Back in the day there would probably only be one draught lager on offer whereas now you can take your pick of multiple lagers and craft beers from around the globe (plus numerous bottled options).

Similarly, if you asked for a gin, it was probably Gordons (or a cheap supermarket version in a Gordons bottle) whereas today it can take 10 minutes just to present the various options.

Vodka? the same, – Smirnoff used to be the only game in town but now you can have any flavour you want – toffee, watermelon, passion fruit, the list goes on.

I don’t even remember if you could buy a glass of wine in a pub back then, but if you were lucky there was a house white and a house red.

One thing my friend Tabby reminded me of recently is that cordials used to be a big part of the offer – lime, orange, blackcurrant and his favourite, peppermint, all essential mixers and often laid out on the bar with lemonade and water, totally free of charge, nowadays it’ll cost you £2.50 for a bottle of Fever Tree to mix with your Gin and juniper berries.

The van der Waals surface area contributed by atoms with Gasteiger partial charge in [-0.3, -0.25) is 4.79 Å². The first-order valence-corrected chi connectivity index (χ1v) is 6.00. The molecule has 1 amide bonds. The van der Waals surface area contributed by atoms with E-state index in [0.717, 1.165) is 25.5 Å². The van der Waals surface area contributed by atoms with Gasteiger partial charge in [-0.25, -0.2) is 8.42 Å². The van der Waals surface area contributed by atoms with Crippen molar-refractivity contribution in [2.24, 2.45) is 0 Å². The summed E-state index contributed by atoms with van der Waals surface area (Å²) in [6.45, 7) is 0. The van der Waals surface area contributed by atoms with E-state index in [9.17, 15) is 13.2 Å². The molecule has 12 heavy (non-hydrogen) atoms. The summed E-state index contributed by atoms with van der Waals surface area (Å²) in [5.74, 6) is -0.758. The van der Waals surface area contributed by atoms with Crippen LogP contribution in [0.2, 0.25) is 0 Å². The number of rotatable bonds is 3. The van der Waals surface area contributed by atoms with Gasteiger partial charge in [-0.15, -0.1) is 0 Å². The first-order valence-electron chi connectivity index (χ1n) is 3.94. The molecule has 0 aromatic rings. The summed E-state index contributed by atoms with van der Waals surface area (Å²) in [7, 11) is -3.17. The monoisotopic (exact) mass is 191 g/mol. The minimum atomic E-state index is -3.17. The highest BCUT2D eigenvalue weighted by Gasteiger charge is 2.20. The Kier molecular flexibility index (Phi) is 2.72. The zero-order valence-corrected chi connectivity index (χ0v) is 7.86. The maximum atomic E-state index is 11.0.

Talking about prices, on my first sojourn to the pub a pint was 15p which is equivalent to roughly £1.55 in today’s money. A shot of vodka, rum, gin or whisky was 16p which is equivalent to £1.65 today.

To put it in perspective the average annual salary in 1973 was £2,000 or 13,300 pints of beer.
Jump forward to 2022 where the average salary is £32,000 and the average cost of a pint is £3.80… equivalent to 8,420 pints of beer.

Which means that we’re 4,880 pints worse off people!!

It’s true that our money used to go a lot further in those days, and when you tell youngsters today that you used to be able to have a great night out for the cost of a bottle of Fever Tree, they look at you the same way we looked at our parents when they spoke about collecting jam-jars in order to get into the cinema!

Public Bar price list 1971

It’s easy to get nostalgic about some of our old haunts and there’s a great Facebook group called Old Glasgow Pubs, which features some terrific images and memories about pubs from the 60’s, 70s & 80s in Glasgow.
https://www.facebook.com/groups/oldglasgowpubs

It’s mostly made up of punters reminiscing about their favourite pubs & bars in Glasgow, with people commenting on how they used to frequent said establishment, or in some cases how they worked there, or met their wife/husband there or in the case of the Bell Geordie in Bell St, a previous owner joined the thread to say he used to own the gaff.